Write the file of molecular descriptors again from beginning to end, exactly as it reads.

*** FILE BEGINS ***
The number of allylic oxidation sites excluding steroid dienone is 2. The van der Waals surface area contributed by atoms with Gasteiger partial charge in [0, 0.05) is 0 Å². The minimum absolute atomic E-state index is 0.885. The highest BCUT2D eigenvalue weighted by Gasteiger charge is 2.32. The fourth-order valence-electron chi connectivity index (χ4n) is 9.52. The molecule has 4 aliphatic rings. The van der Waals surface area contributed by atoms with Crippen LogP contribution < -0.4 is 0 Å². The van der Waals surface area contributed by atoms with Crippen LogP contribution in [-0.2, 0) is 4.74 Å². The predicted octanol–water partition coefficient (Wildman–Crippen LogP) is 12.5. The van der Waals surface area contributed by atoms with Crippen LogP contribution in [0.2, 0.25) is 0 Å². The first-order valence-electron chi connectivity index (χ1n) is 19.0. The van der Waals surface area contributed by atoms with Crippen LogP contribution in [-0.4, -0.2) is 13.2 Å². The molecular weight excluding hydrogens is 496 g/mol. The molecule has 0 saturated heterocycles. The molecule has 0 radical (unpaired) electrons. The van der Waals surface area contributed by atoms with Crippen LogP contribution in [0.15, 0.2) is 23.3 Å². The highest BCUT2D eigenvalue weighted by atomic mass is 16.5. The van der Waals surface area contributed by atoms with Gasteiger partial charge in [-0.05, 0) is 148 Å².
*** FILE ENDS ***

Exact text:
The number of allylic oxidation sites excluding steroid dienone is 2. The van der Waals surface area contributed by atoms with Gasteiger partial charge in [0, 0.05) is 0 Å². The minimum absolute atomic E-state index is 0.885. The highest BCUT2D eigenvalue weighted by Gasteiger charge is 2.32. The fourth-order valence-electron chi connectivity index (χ4n) is 9.52. The molecule has 4 aliphatic rings. The van der Waals surface area contributed by atoms with Crippen LogP contribution < -0.4 is 0 Å². The van der Waals surface area contributed by atoms with Crippen LogP contribution in [-0.2, 0) is 4.74 Å². The predicted octanol–water partition coefficient (Wildman–Crippen LogP) is 12.5. The van der Waals surface area contributed by atoms with Crippen LogP contribution in [0.2, 0.25) is 0 Å². The first-order valence-electron chi connectivity index (χ1n) is 19.0. The van der Waals surface area contributed by atoms with Crippen LogP contribution in [-0.4, -0.2) is 13.2 Å². The molecular weight excluding hydrogens is 496 g/mol. The molecule has 0 saturated heterocycles. The molecule has 0 radical (unpaired) electrons. The van der Waals surface area contributed by atoms with Crippen LogP contribution in [0.15, 0.2) is 23.3 Å². The highest BCUT2D eigenvalue weighted by atomic mass is 16.5. The van der Waals surface area contributed by atoms with Gasteiger partial charge in [-0.05, 0) is 148 Å².